TUNIS—Tunisia has seen a marked increase in the number of female judges in recent years. In 2016, women made up 40 percent of those entering the judiciary, compared to 26 percent in 2008, and the gains are due in part to a rise in the number of women studying law and political science, a new study says.
“It is not easy for women to work in the judiciary field in many Arab and Islamic countries for social reasons and because of religious beliefs that give men the upper hand in jurisdiction and arbitration,” said Samira Ayyad, a sociologist who specializes in gender studies at the Higher Institute of Human Sciences of Tunis. Tunisia’s experience, however, shows that it doesn’t have to be that way, she said. Women can succeed in this field.
The new study, titled “Profession of Justice: The Reality and Prospects,” was produced as part of a program that seeks to empower Arab women economically and socially, enhance their independence, and bolster efforts to change the stereotypes that hold them back.
“Strengthening the participation of women in the judicial sector and promoting their employment is a necessary condition to ensure equality and equity for women in Arab countries,” said Soukeina Bouraoui, executive director of the Center of Arab Women for Training and Research (CAWTAR), which conducted the research in cooperation with the International Development Law Organization (IDLO).
The study attributes the advances made in women’s participation in judicial professions to the rise in the number of women studying law. Women accounted for about 75 percent of law students in 2016. At the Institut Supérieur de la Magistrature (Higher Institute of the Judiciary), a public institution under the Ministry of Justice’s supervision, women made up 38 percent of the students in 2016, while across Tunisia, the number of female graduates from university schools of law and the social sciences reached about 67 percent of all graduates in those fields.
“It was not easy to prove myself in an exclusively male profession in an Arab Muslim society,” said Juwaydeh Jijah, Tunisia’s first female judge. She served in the judiciary from 1972 to 2015 and is now president of the Association Femmes et Leadership (Women and Entrepreneurship Association), an independent organization dedicated to supporting the role of women in business and in public life. “My colleagues and I have worked very hard to prove our competence so the litigant feels confident of female judges and their fairness today,” she added.
Before Jijah, Amna Chatius was Tunisia’s first woman selected to be a judge, in 1968, but she moved to the diplomatic corps before taking any cases as a judge, as a result of the refusal of many of her colleagues to accept a woman’s presence in the judiciary at the time.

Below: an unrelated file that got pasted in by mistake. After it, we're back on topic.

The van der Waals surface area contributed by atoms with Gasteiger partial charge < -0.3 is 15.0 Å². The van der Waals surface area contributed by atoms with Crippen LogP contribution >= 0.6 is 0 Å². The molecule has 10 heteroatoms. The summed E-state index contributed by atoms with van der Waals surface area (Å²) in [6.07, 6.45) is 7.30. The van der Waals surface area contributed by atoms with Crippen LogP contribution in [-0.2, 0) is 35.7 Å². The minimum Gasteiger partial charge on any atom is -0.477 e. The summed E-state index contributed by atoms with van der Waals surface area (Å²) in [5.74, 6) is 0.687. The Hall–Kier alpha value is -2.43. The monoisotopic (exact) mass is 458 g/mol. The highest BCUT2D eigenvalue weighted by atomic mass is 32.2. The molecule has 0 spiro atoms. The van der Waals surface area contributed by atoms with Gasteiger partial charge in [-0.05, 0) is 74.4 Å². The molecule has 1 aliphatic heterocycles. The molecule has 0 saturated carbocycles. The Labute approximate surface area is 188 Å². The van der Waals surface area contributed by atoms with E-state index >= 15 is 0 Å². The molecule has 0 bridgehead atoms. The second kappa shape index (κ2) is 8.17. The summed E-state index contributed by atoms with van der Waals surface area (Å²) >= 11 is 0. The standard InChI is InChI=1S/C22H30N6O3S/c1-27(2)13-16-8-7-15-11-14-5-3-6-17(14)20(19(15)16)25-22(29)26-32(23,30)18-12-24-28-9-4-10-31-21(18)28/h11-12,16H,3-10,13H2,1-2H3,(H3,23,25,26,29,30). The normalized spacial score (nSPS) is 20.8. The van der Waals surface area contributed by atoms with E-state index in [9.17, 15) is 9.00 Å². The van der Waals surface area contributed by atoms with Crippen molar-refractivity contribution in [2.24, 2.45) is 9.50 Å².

Iraq was the first Arab country to have a woman serve as a judge, in 1956, while Egypt’s first female judge was appointed in 2003. The United Arab Emirates appointed its first female judge in 2008. In Mauritania, the lawyer Umamah Bint Sheikh Sidia became the country’s first female judge in 2014.
Ayyad says that while the number of women working in the judiciary increases, men still dominate the legal profession. “Women prefer to be judges because there is a fixed salary and a fixed work-hour system, while being a lawyer requires working at different hours without a fixed salary,” she said.
Still, as the rungs of the judiciary ladder go higher, the share of posts held by women decreases. In the nation’s highest court, women make up only 28 percent of the judges, compared to 56 percent at the judiciary’s lowest level.
Fadilah Najih, a researcher at Tunisia’s National Institute of Statistics who worked with the CAWTAR research team, believes that social expectations are the main reason for those disparities. Tunisian women, like most Arab women, perform all the domestic tasks and look after the family and the children. “So often women’s careers decline after marriage,” she said. “Their professional development slows down and may even stop altogether.”
The lack of support services for women in the work force, such as day-care for children and safe, convenient transportation, plays a role in weakening their career development, in the judiciary and in other fields, according to Najih.
The new study, which included interviews with 69 female judges, confirmed Najih’s point of view. Fifty percent of them said they believe that child care is the first obstacle to their development and ability to advance within the profession, especially at the beginning of their careers.
“Many of us have to hide being pregnant to avoid any accusations of default because of our health situation,” said one of the judges, who asked not to be named. “We are making double efforts to prove our competence and trying to hide any feminine manifestations so as not to be criticized,” she added.